Health officials have launched campaigns encouraging Americans to get the flu shot this season even though the flu isn’t drawing as much attention as it was last year.

The number of people seeking flu shots so far this year has dropped compared to the numbers last year according to Laurie Dondelinger, spokeswoman Kohll's Pharmacy & Homecare chain.

Dondelinger believes the number decrease is possibly because the virus has received less attention. The vaccination count has started to increase in the past week.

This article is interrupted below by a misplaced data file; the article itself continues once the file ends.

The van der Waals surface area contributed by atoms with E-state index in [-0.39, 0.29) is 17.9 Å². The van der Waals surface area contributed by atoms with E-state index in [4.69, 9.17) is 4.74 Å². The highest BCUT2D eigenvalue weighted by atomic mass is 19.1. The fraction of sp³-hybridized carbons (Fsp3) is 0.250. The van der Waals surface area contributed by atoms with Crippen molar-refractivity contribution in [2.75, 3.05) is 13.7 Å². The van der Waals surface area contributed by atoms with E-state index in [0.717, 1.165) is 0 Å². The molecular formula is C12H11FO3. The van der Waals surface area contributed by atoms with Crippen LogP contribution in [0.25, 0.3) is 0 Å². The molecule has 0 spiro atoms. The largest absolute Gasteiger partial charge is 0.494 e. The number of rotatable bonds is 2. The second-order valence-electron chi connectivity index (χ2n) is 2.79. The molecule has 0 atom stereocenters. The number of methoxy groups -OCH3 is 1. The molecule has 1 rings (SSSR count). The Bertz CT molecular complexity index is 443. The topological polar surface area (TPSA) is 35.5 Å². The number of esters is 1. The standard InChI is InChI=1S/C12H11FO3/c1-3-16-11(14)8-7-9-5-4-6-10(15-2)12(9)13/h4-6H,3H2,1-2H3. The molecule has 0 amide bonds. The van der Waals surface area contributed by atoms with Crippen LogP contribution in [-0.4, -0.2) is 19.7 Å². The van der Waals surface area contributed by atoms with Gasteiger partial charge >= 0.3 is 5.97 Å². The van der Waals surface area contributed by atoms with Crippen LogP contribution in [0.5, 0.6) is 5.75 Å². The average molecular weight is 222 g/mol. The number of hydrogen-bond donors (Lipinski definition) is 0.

In Iowa the state has launched TV ads focusing on the message, “the flu ends with you” which encourages everyone to stop the spread of flu by getting vaccinated.

Last year, people needed two vaccines: one for the seasonal strain and one for H1N1. The H1N1 flu emerged too late in the year to have been included in the regular seasonal vaccine.

The 2010 flu vaccine will contain three viral strains: influenza A H3N2, influenza B and the 2009 version of H1N1.

H1N1 flu first emerged in spring 2009 and was responsible for the first flu pandemic in more than 40 years.

The number of flu cases usually peaks in January and February. The federal government recommends that everyone 6 months and older get vaccinated.